Thailand Travel Itinerary // Save $$, Eat Vegan + Plastic Free Tips
Invited to a Thailand Wedding in Koh Lak by my English mate, we had the amazing opportunity to travel around Thailand for a couple weeks in February, after the ceremony.
Here’s my run-down of our itinerary, do’s and don’t, how to spend minimal $$$, vegan and veggie eats and advice on reducing your plastic travel consumption.
DAY 1-2 : PHUKET :-
1. Get lost in Phuket Old Town. Street eats, graffiti and hidden galleries waiting to be discovered around every corner. The weekend night Market was especially good for food, as cheap as 20 baht (AU$1) for a coconut shake or Thai sweet and savory snacks to try, get there early as it gets so busy with locals filling up for their families dinner.
2. Skip the overpriced taxi drivers and get on a local bus from the Phuket old bus station for 30-40 baht a pop, you won’t feel bad chugging along to Kata or Patong Beach whilst seeing the sights on your journey. Pretty easy to locate the place names, just look out for the names in English on the front or side of the bus.
3. Get away from the masses and walk from Kata up to the Big Buddha. Not an easy walk but you’ll see monkeys swinging from the trees, spectacular views and only a handful of hikers on the vertical 1.5km climb. The big Buddha is an amazing site, but overpopulated by the hundred tourists snapping the exact same selfie in the exact same location which is a shame - (remember to bring leggings and a scarf to cover knees/shoulders)
DAY 3-5 : KOH LAK :-
1. This Wedding and Honeymoon destination was the primary reason for visiting Thailand for our mates wedding. Expect a relaxed, cocktail drinking resort vibes with families and loved up couples.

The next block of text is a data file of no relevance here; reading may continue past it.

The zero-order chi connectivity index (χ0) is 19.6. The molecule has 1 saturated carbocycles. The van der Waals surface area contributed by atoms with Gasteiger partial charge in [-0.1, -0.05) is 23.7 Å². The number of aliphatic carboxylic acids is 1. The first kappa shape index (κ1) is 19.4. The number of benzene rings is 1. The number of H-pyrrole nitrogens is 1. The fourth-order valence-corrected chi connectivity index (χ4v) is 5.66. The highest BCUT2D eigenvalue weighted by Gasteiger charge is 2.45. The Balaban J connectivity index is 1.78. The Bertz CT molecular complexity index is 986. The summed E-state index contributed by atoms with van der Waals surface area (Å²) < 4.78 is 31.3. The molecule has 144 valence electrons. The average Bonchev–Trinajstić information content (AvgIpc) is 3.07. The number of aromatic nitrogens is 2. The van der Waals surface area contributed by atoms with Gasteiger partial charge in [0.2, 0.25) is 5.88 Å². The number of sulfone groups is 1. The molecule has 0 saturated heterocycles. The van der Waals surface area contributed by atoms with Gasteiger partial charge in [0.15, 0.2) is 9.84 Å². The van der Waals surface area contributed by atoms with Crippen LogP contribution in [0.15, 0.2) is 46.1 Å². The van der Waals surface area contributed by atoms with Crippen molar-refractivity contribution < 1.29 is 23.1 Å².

2. Sign up for a boat tour and snorkeling trip to one of the neighbouring Similan islands across the Andaman Sea.
3. Hire a scooter for 200-300 baht a day (about $AU$13) and zoom around the area to the waterfalls, Coconut Beach and the cafes on the main strip for a fraction of a taxi price.
4. Although we were a bit disheartened paying to go see one of the natural waterfalls on Koh Lak (200 baht each) this was a good way to get out into the nature away from tourist sites, have a swim and a brisk walk.
DAY 6-10 : BANGKOK :-
1. Experience an overnight sleeper train from Surit Thani on your way to Bangkok. For 700 baht pp (AU$30 apx) you get a bed with a privacy curtain in second class or splash out for your own private cabin with showers in first class for apx 1450 baht (AU$60). The10 hours + train ride seems a breeze and is quite refreshing once you arrive in Hua Lamphong after a full night’s sleep.
2. Get a metered taxi from the airport / train station and avoid private taxi drivers calling out a ridiculous rates for a 15 min journey (500 baht!) and tuk tuk’s that now feel like a touristy scam over charging the unknowing traveller. Metered taxi’s start from 35 baht (about AU$1.50) and increase depending on distance travelling.
3. Suss our your local coffee shops like Wassana Kafe rather than heading to tourist comfort traps like Starbuck’s – you’ll get a better experience and your coffee will be half the price at 40 baht (AU$2) rather than 80 baht.